Inverting vector basis change

So far we applied the straight forward constructed rotation matrix R. Every rotation has an inverse counter part that performs a rotation by the negated angle. Let us analyse the invers rotation regarding the vector basis change we observed in the preceeding sections. First we recall some properties of rotation matrices:

  1. rotation matrices are square matrices
  2. rotation matrices are orthogonal matrices
  3. rotation matrices represent a orthonormal basis

From property 1. and 2. we know that the inverse of a rotation matrix is derived by transposing the rotation matrix. This is quite comfortable for 3d applications as transposing a matrix is much cheaper than inverting it. We consider here a vector basis B_{R} of \mathbb{R}^{2} that is derived from the standard basis E being rotated by 90° in counter clock wise direction:

B_{R}=\begin{Bmatrix} \begin{pmatrix} 0 \\ 1 \end{pmatrix}, \; \begin{pmatrix} -1 \\ 0 \end{pmatrix} \end{Bmatrix}

We know from the preceeding sections that if we put both base vectors as column vectors into a matrix we have yet constructed a rotation matrix that rotates a vector by 90° in counter clock wise direction. From this matrix we can easily derive its inverse by transposing it.

R= \begin{pmatrix} 0 & -1 \\ 1 & 0 \end{pmatrix}R^{-1}= \begin{pmatrix} 0 & 1 \\ -1 & 0 \end{pmatrix}

In terms of vector basis change the matrix R transforms a vectors coordinates from basis B_{R} to basis E. Matrix R^{-1} intuitively goes the opposite direction. It transforms a vectors coordinates from E to B_{R}. Why?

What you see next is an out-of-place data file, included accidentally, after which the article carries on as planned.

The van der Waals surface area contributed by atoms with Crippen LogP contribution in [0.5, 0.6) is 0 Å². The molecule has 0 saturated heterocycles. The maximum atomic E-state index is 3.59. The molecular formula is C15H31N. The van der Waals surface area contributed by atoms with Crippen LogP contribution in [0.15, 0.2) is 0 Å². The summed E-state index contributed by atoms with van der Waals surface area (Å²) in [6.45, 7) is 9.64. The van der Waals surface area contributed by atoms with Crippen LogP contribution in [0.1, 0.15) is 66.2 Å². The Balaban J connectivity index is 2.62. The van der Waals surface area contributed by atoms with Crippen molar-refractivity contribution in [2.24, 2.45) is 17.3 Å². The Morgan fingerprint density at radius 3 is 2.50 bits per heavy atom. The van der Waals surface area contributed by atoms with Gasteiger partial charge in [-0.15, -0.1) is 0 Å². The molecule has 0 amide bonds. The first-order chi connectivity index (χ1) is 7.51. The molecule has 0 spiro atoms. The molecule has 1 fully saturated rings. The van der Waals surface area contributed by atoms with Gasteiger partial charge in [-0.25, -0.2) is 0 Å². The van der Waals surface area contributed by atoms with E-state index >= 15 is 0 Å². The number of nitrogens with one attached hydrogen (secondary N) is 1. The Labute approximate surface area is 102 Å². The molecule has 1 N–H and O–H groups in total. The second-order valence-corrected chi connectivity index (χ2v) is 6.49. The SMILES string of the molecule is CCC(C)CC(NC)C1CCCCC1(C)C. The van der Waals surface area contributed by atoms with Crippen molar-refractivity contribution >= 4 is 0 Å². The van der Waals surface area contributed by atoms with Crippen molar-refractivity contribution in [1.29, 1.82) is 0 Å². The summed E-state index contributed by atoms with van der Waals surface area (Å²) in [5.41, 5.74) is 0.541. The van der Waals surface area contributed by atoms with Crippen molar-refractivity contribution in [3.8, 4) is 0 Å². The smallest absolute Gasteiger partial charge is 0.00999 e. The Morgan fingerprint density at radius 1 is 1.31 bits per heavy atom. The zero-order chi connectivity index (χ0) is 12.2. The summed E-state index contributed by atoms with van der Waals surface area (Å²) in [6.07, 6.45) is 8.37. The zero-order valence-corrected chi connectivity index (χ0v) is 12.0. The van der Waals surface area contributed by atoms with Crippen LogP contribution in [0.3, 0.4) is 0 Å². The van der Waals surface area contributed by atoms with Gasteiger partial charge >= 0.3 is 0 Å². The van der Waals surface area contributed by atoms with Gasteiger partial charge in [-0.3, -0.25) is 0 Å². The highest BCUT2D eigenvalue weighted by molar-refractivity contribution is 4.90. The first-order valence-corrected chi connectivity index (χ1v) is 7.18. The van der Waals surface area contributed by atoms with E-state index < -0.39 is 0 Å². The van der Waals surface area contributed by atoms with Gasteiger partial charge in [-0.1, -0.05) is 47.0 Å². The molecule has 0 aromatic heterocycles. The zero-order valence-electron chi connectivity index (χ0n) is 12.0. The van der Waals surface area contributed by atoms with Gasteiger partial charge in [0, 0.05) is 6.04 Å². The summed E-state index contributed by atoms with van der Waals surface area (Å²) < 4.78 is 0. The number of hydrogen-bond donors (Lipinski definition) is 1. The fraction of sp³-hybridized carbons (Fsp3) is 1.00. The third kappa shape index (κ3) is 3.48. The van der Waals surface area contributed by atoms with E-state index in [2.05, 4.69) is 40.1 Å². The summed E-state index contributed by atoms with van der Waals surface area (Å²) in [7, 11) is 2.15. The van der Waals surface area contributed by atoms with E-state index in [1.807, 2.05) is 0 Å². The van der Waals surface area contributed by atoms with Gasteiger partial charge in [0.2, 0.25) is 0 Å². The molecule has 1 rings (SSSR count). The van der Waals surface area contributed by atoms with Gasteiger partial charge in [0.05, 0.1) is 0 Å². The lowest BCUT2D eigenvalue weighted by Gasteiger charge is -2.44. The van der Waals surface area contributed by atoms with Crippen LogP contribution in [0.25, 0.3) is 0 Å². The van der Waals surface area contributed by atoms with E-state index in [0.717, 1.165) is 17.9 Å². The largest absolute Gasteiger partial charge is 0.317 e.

Let us notate the vector basis represented by R^{-1}:

B_{R^{-1}}=\begin{Bmatrix} \begin{pmatrix} 0 \\ -1 \end{pmatrix}, \; \begin{pmatrix} 1 \\ 0 \end{pmatrix} \end{Bmatrix}

This is a basis derived from the standard basis being rotated by -90° (clock wise direction). Represented by the matrix R^{-1} this basis above all does a change of basis from B_{R^{-1}} to the standard basis E. But this coordinate transformation is equal to the one from E to B_{R}. The reason is that the relation of B_{R^{-1}} to the standard basis E is equal to the relation of E to B_{R}.



To summarize this, we observed that in order to transform coordinates into a given vector basis we need the inverse of its change of basis matrix. For rotation matrices we generate the inverse by transposing the matrix.


Author: Michael Keutel | 06.05.2015

2 Responses so far.

  1. Vadims sagt:

    Useful article! Thank you, really!

  2. Olga sagt:

    Thanks a lot, Michael! Your article helped me understand the idea of active and passive rotations.